Pregnant Women in Texas County Jails
December 1, 2018
Each month Texas county jails tally the number of pregnant inmates and report that to the Jail Commission. Some are only held there a few days, but others may be incarcerated for weeks and months and a number will deliver their babies in local hospitals while in custody.
Each month, each jail is required to report the number of pregnant women they booked in or found to be pregnant to the Texas Commission on Jail Standards. Usually the tally runs from 300 to 400. While some women are only held there a few days, others may be incarcerated for weeks and months, and a small percentage will deliver their babies while in the custody of that county jail.
The Texas Commission on Jail Standards posts the number each month on its website. Click here and look at the last item on the list.
November 1st, 2018, the number reported from all the jails was 349. That was the total of all those who were pregnant when booked into county jails.*
If your daughter, wife, sister or mom is one of those women, you want her to have the best possible care. If you yourself experienced being pregnant in a county jail, Texas Jail Project wants to know how you were treated and what the conditions were like. CONTACT US (or email firstname.lastname@example.org) and let us know what you experienced in jail and how your baby is today!
*We recently determined that the Jail Commission was not having jails tally the number of women who discover they are pregnant AFTER being booked; that situation, which has resulted in years of undercounting, is being corrected.
Two laws* were passed in 2009: one requiring healthy conditions and nutrition and medical care for pregnant inmates, and the second restricting the use of restraints on women in labor, childbirth, or post natal. But women have complained about lack of medical care and other problems, and we have discovered that the Texas Commission on Jail Standards has not been promoting the improved standards for care of pregnant women or we could not find out if inspectors are checking to see if women are reporting being shackled during childbirth.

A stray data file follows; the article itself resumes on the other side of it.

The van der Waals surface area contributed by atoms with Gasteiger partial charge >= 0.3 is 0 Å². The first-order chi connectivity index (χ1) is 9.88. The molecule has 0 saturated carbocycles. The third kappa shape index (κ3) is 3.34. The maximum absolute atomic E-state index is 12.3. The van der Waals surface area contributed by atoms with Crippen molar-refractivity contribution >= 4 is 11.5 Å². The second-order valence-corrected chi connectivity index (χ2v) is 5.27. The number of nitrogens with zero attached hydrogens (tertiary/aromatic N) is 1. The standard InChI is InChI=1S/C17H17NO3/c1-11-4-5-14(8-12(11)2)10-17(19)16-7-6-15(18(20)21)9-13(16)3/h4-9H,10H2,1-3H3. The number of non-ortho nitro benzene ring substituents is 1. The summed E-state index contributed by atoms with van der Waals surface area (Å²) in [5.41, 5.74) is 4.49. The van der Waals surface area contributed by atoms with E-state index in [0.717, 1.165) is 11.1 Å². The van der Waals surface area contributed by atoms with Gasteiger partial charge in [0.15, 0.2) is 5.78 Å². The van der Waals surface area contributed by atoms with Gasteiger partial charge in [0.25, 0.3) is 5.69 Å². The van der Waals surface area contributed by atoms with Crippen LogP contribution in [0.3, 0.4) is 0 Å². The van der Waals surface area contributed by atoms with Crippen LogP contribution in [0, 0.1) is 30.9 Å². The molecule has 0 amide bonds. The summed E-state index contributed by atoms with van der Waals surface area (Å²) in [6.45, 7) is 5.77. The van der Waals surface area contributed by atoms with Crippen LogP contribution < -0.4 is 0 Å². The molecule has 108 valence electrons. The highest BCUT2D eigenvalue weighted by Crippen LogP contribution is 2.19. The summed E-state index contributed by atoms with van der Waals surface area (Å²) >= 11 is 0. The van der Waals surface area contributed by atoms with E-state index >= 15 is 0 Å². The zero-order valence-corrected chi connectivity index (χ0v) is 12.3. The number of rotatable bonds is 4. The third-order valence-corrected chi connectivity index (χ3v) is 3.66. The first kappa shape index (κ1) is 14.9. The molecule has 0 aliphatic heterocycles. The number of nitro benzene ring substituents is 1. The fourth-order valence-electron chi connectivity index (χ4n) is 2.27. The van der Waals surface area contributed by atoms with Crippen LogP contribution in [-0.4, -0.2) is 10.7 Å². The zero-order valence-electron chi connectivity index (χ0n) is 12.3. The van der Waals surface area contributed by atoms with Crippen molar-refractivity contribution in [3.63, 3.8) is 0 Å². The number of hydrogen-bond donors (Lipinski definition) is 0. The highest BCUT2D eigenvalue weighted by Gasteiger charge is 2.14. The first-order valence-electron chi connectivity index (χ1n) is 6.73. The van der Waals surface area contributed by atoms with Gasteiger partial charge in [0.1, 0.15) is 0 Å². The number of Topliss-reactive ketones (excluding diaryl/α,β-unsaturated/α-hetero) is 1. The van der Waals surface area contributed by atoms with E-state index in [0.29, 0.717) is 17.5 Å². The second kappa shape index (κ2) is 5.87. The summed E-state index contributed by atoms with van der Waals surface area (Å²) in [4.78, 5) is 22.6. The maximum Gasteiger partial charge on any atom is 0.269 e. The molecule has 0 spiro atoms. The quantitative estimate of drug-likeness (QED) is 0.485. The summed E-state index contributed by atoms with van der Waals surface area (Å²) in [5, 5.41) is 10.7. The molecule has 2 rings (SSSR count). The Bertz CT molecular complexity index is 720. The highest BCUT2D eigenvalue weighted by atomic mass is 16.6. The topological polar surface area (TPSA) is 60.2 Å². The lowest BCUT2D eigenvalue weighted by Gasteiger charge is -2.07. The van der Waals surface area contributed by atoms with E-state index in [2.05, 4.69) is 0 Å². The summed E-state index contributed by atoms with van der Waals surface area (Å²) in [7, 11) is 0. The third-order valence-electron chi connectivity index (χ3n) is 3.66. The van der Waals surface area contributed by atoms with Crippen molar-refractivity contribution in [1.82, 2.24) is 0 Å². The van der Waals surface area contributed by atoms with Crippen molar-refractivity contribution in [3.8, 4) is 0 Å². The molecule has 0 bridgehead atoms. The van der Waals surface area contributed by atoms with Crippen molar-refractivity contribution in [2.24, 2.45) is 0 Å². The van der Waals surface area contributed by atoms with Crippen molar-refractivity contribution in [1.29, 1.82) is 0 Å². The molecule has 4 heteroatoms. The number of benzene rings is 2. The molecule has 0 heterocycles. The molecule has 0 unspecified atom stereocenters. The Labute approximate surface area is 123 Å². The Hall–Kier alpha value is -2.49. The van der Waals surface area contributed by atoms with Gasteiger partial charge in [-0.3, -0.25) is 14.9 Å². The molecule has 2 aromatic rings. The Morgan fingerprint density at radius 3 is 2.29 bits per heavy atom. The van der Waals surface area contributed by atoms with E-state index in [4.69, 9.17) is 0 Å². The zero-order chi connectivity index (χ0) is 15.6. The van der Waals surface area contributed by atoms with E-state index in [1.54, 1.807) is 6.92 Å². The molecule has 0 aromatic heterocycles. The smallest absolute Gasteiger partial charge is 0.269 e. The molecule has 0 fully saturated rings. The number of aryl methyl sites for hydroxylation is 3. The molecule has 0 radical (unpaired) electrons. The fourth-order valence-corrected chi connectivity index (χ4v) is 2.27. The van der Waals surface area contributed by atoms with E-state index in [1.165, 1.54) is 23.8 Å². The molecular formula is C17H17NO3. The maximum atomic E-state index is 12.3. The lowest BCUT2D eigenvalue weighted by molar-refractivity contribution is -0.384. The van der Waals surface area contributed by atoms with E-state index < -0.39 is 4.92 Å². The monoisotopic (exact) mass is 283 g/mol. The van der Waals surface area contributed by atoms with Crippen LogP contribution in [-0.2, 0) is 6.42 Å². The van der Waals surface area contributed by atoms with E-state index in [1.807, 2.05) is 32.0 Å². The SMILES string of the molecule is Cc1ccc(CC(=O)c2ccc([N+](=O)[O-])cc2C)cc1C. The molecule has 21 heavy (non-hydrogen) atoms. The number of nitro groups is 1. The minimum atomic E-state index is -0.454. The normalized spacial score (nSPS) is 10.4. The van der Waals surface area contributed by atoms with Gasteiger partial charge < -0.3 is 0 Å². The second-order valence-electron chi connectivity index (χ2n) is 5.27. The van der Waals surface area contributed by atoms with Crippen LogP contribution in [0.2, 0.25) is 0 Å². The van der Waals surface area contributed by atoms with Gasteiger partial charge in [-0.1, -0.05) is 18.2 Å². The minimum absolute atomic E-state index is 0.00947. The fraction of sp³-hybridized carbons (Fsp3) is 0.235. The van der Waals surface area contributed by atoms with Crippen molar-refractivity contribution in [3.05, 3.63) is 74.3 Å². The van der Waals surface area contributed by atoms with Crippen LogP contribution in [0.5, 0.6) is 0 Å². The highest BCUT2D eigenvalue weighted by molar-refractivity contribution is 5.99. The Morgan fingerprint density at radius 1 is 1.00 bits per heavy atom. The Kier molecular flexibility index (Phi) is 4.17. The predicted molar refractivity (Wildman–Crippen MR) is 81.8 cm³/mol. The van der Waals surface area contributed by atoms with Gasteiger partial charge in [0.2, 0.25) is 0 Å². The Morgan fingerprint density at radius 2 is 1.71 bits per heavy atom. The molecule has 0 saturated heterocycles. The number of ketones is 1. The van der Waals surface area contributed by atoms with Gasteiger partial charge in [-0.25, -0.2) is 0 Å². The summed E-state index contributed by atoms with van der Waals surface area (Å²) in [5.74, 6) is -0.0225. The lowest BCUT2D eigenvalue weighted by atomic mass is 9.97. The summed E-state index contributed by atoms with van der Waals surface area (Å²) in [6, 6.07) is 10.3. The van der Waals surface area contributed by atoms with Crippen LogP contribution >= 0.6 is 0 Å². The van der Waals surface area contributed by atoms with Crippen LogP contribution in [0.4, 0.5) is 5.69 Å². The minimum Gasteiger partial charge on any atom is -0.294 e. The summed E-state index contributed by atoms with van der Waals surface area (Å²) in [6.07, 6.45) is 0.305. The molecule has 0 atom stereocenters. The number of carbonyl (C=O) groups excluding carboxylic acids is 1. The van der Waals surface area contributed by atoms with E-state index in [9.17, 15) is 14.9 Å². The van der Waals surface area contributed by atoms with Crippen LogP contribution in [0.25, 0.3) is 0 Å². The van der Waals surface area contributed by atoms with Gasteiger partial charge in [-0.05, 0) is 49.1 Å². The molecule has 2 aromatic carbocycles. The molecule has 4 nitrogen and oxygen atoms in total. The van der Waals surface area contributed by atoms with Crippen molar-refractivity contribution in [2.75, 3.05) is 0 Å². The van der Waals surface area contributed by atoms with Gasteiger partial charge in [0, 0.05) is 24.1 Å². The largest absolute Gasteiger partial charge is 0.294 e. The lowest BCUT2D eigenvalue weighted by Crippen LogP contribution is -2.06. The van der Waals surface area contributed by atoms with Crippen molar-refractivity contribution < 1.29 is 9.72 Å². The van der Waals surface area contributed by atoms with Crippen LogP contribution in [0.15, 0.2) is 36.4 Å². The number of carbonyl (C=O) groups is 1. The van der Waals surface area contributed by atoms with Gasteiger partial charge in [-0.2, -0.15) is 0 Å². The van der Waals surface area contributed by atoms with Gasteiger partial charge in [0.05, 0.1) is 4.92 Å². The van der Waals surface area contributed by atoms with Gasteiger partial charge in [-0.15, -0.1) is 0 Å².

In 2015, we worked on another successful bill. It required the Jail Commission to send a questionnaire to each jail asking for details of food, medical care, and conditions for pregnant inmates.It was important to ask these questions because jails (and prisons) were originally designed around the needs and habits of men, not women, and certainly not pregnant women. TCJS issued a report about the findings in late 2016. From the jail questionnaires, we learned that nutrition and medical care was all over the map, and some jails reported no ob/gyn was available at all.
We know a lot of people don’t know where to report the problems and others who are afraid to report. We may be able to help right then; if it’s in the past we can tell your story. If you like, we can record what happened without your name being involved. Also, please let us know about any jail where a pregnant woman receives good care!
*HB 3653 bans shackling of women during labor and delivery in Texas jails, with an exception for dangerous circumstances.
HB 3654 requires Texas jails establish basic standards and report on pregnant inmates through the Texas Commission on Jail Standards.
SB 3654 Addresses the Current Lack of Information. As of 2009, there were are 247 jails in Texas housing roughly 13,000 women, inspected by the Texas Commission on Jail Standards, and run with taxpayer dollars. The Justice Department estimated about 5% of female prisoners are pregnant while incarcerated, giving Texas an estimated 650 pregnant inmates in county jails at any one time. This bill was the first to require reporting that allows Texas jails and policymakers to tailor policy to address the health of incarcerated pregnant mothers and their children.
Shackling complicates childbirth, risking the health of the child. On June 12, 2007, the American College of Obstetricians and Gynecologists stated in a letter supporting a federal ban on shackling: “[p]hysical restraints have interfered with the ability of physicians to safely practice medicine by reducing their ability to assess and evaluate the physical condition of the mother and the fetus, and have similarly made the labor and delivery process more difficult that is needs to be; thus, overall putting the health and lives of the women and unborn children at risk.” The federal Bureau of Prisons recently adopted standards banning shackling during labor and delivery, with exceptions for extreme situations. Illinois banned the use of shackling in 2000. In response to a lawsuit by an inmate shackled during delivery, Arkansas recently reduced the use of shackling in state policy.
Specific Standards for Pregnant Inmates Are Necessary to Ensure Healthy Birth Outcomes. The 247 county jails in Texas have a wide array of expertise in the health needs of pregnant inmates. Small jails may have a registered nurse or other health professional who is not a medical doctor monitoring the health of inmates. Given the wide variety of facilities and expertise, state-wide standards are necessary to ensure the best possible outcomes for infants.